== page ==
Some women experience catamenial epilepsy, having a seizure right before or during their period. This condition is triggered by an increase in hormone levels, fluid retention and a change in the blood levels of your medicine. If you exhibit these types of seizures, speak to your neurologist about changing your medication dose.

Photosensitivity

Some children suffer from reflex epilepsy. This condition involves the sensitivity to contrasting patterns, such as strobe lights, video games or the television screen.

The flicker frequency and the distance from the screen might determine how high the risk of triggering seizures is. Traditional cathode ray tube (CRT) computer monitors periodically refresh or repaint the screen at a certain frequency, measured in cycles per second or Hertz (Hz). Refresh rates below 100Hz can cause the screen to flicker and induce a seizure. Flat-screen liquid crystal display (LCD) monitors do not refresh, and present no such risk.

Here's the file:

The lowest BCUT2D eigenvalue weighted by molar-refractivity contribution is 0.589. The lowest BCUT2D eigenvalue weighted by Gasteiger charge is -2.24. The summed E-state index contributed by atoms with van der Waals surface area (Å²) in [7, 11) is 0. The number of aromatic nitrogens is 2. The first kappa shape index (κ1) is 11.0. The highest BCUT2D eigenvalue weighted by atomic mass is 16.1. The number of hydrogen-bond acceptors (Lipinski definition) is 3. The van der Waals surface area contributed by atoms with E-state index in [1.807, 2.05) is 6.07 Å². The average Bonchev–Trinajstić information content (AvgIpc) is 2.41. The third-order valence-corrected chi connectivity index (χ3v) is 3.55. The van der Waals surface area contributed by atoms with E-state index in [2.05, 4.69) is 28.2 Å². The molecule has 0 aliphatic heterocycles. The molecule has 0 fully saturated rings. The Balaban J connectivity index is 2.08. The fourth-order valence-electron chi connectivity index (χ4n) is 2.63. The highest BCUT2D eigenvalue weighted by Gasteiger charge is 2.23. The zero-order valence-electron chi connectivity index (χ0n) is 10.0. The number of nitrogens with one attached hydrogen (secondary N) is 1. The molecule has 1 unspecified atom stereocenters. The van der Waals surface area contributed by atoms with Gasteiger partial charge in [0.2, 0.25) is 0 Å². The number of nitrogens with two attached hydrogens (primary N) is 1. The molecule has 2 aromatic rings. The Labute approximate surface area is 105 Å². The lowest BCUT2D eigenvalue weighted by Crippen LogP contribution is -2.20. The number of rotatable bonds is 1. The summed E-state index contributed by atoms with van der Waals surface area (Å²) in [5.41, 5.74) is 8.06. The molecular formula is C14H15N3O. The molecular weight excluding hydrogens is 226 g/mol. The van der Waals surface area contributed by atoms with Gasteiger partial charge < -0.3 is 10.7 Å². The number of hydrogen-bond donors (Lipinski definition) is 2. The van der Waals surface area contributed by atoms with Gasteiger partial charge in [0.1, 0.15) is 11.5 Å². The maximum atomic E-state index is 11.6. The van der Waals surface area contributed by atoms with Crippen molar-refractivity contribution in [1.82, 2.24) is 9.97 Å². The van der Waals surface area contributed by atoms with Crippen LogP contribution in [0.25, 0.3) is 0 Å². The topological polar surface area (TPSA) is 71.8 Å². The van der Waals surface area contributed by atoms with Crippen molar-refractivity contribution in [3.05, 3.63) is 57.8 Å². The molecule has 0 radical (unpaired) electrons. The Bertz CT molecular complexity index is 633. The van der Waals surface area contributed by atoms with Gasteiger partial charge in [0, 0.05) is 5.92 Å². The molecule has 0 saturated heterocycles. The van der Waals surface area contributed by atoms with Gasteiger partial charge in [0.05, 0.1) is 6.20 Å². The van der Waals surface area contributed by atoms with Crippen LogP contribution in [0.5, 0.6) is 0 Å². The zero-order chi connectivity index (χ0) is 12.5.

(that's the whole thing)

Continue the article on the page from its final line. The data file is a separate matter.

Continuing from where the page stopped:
Ideally, the environment in which a computer is used should be lit naturally, but, even so, placement of a monitor or screen is important in preventing seizures. A monitor placed facing a window will force the user to switch focus back and forth between the relatively dark monitor and the light background; the contrast in brightness may be enough to trigger a seizure.

Persons can decrease photo sensitivity seizures by wearing wraparound sunglasses to minimize glare. This information is not intended as a substitute for professional medical advice or treatment. (ehow)